Undercover Police Work Is Stressful and Depressing

Crime
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Oct. 10 2013 4:23 PM

Undercover Police Work Is Stressful and Depressing

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Wojciech Braszczok, center, a detective with the New York Police Department, is led out of Manhattan Criminal Court with his face covered, on Oct. 9, 2013.

Photo by Andrew Burton/Getty Images

Wojciech Braszczok, the NYPD detective arrested Tuesday for allegedly being one of the Hollywood Stuntz bikers who terrorized motorist Alexian Lien and his family, was a longtime undercover cop. As Adrian Chen reported at Gawker, Braszczok has reportedly spent much of the last two years infiltrating the Occupy Wall Street movement. He was known to Occupiers as “Al,” a fixture at Zuccotti Park and subsequent Occupy events. “He was heavily involved and he was at everything,” one Occupier told Chen. “He even came to smaller Occupy parties. He was at everything and anything he could get access to.” In other words, Braszczok was a narc, operating in the long tradition of cops who infiltrate criminal organizations and ostensibly subversive groups to monitor and/or undermine their activities.

I’m not going to defend Braszczok’s alleged actions in the Alexian Lien incident, or debate the morality of pretending to be someone you’re not to gain people’s confidence so you can arrest them. I do think it’s worth pointing out that, as an undercover officer, Braszczok exists in a world that most of us don’t understand. Undercover police work is really, really arduous and isolating, and many cops who accept undercover assignments get caught up in cognitive dissonance, stuck between law and disorder, hating both the job and themselves.

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An effective undercover agent must convincingly pass as a member of the group he’s infiltrating. Long-term undercover officers can be isolated from the rest of the department; often, only a couple of people even know that the person is a police officer. (The Departed depicted this pretty well, I thought.) With a limited support network on the police side, operatives can get totally immersed in their worlds. When you’re trying to penetrate a group like Occupy, you’re probably not going to have to do anything too sinister. Going undercover in an actual criminal organization, though, means you have to appear to be fond of criminal activity, and occasionally participate in it. For a cop, this can be very difficult.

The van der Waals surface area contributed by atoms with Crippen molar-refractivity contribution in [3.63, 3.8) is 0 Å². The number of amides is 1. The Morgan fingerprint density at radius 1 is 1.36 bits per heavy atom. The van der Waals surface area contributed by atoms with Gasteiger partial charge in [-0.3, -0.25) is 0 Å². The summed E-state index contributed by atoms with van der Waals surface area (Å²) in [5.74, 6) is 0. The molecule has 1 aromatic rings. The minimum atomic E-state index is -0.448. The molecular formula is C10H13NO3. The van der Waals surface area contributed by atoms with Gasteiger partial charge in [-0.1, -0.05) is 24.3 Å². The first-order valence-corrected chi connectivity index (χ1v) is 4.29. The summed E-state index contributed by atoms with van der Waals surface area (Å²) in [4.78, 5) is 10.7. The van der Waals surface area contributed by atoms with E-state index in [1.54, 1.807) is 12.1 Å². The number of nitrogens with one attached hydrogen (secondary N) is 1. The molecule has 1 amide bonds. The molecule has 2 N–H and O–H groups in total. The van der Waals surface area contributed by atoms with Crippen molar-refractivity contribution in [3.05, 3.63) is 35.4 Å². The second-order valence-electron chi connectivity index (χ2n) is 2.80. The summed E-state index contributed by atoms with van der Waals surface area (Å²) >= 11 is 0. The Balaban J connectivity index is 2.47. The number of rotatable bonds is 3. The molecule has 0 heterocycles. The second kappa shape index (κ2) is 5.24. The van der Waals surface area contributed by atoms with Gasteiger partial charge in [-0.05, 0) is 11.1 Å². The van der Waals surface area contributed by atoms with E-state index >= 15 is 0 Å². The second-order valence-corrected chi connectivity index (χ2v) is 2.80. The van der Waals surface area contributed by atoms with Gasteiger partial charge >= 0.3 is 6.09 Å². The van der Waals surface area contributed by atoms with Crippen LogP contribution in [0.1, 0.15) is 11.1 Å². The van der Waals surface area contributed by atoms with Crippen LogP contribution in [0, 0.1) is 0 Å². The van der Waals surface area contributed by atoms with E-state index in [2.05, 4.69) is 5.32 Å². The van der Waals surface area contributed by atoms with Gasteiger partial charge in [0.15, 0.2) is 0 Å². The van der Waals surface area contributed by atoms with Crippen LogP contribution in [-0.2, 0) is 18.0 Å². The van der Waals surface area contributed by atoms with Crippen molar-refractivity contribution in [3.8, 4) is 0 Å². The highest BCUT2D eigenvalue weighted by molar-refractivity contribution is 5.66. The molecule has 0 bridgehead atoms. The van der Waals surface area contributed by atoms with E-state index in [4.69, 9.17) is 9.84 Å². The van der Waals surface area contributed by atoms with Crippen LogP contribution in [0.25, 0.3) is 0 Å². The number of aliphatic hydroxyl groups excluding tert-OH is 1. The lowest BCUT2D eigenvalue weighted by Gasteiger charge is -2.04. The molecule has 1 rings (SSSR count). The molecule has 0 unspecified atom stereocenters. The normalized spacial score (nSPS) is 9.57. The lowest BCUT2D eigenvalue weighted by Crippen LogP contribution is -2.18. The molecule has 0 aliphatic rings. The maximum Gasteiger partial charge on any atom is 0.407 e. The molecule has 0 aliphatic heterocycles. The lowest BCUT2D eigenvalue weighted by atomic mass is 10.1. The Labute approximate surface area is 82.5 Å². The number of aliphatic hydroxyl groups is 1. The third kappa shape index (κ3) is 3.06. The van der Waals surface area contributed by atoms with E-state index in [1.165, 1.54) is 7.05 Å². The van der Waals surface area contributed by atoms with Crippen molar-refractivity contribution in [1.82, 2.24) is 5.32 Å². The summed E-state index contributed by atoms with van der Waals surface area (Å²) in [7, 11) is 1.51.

A 2012 New York Times story on low morale among undercover NYPD officers articulated the “pressures of undercover work, and the desire to escape it.” The story noted that cops who infiltrate criminal organizations “are constantly at risk of being robbed, and some have been killed by the suspects they hoped to arrest; they even face the risk of being shot by fellow officers who occasionally mistake them for armed criminals.” Many NYPD undercover officers end up depressed and disaffected due to the stresses of their work and the difficulties transitioning back to a normal life once an undercover gig ends. One 10-year veteran of the undercover unit attempted suicide.

Eventually, undercover cops risk losing touch with their real selves and becoming the character they created. In 2010 a Scotland Yard officer who spent four years undercover as a “hardcore Trotskyist agitator with a passion for heavy drinking, a deep-seated hatred of the police and a predilection for extreme violence” told the Guardian about “having trouble leaving the undercover persona behind. One time I was out swimming. Someone said something derogatory and my angry persona took over. It was an immediate reaction. There was blood everywhere.”

Justin Peters is a writer for Slate. He is working on a book about Aaron Swartz, copyright, and the rise of “free culture.” Email him at justintrevett@fastmail.fm.

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